Whole breast ultrasound is a supplemental screening test performed in asymptomatic patients which may be included because of dense breast tissue on mammography or in patients calculated to have elevated lifetime risk for developing breast cancer.
Breast ultrasound can also be used to help guide needle biopsies of findings detected by targeted or whole breast ultrasound.
Breast Magnetic Resonance Imaging (MRI):
Breast MRI uses radio waves and strong magnets to make detailed pictures of the breast tissue. The patient goes into a tube-like structure while images are taken. A special MRI intravenous dye is utilized. Breast MRI can be recommended as a screening test in patients with high calculated risk for breast cancer or may be performed if abnormal or indeterminant findings are detected on other imaging studies. It is also sometimes used during cancer treatment to assess responses to therapy or aid in surgical planning.
Molecular Breast Imaging (MBI):
MBI is sometimes used as a supplemental screening tool, often in patients with dense breast tissue, but utilizes a higher radiation dose and is therefore not recommended to be performed on an annual basis.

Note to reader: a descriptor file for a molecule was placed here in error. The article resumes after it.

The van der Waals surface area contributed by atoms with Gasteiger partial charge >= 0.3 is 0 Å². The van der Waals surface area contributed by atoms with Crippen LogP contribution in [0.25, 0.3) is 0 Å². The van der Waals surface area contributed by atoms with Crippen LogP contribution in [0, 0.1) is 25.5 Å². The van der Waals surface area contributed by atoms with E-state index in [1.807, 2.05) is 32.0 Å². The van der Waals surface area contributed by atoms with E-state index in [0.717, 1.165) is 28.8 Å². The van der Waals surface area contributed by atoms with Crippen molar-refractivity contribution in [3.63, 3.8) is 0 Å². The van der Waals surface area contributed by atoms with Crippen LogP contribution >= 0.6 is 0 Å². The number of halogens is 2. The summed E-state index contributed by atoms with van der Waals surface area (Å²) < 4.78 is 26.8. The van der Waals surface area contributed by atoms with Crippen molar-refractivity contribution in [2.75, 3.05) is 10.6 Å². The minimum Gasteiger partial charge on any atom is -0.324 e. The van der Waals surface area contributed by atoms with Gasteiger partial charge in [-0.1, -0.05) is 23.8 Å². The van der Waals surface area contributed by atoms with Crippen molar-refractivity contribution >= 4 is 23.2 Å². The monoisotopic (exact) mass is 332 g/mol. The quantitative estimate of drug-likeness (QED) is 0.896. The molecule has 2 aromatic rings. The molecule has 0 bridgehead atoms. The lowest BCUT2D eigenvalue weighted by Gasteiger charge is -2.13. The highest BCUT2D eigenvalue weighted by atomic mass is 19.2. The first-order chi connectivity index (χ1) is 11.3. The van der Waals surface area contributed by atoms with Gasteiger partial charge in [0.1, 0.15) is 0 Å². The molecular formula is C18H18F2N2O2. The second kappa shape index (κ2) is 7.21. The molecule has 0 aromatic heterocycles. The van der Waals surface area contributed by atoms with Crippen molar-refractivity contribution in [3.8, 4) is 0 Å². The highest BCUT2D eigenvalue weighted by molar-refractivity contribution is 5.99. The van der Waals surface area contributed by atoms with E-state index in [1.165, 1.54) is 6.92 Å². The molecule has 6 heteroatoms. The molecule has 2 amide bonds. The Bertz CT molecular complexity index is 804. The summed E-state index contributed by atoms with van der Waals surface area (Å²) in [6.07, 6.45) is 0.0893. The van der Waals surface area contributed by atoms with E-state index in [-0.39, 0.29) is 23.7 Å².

Breast Cancer Signs and Symptoms
In addition to getting regular screenings according to the above guidelines, it is important to be familiar with how your breasts look and feel. The more familiar you are with your breasts, the more likely you will be to notice any changes that may occur that could be cause for concern.
A new lump or mass in the breast should always be investigated. Many lumps are benign – or not cancerous – but if you discover one, contact your doctor right away, as breast cancer can present as a new lump. Other signs and symptoms of breast cancer may include:
- Swelling or shrinkage of the breast compared to the other breast
- Breast or nipple pain
- Skin dimpling
- Bloody nipple discharge
- Nipple retraction
- Red, dry, flaking, or thickened skin of the breast or nipple
- Swollen lymph nodes under the arm or near the collarbone
Be aware of any of these signs while also adhering to your normal screening schedule.
If you are diagnosed with cancer during testing, your doctors will work closely with you to determine the appropriate course of action and appropriate treatment plan.
Be proactive about your breast health with Capital Health’s Center for Comprehensive Breast Care. To schedule breast imaging, make an appointment by calling 609-394-6695, or submit a call-back request by clicking here.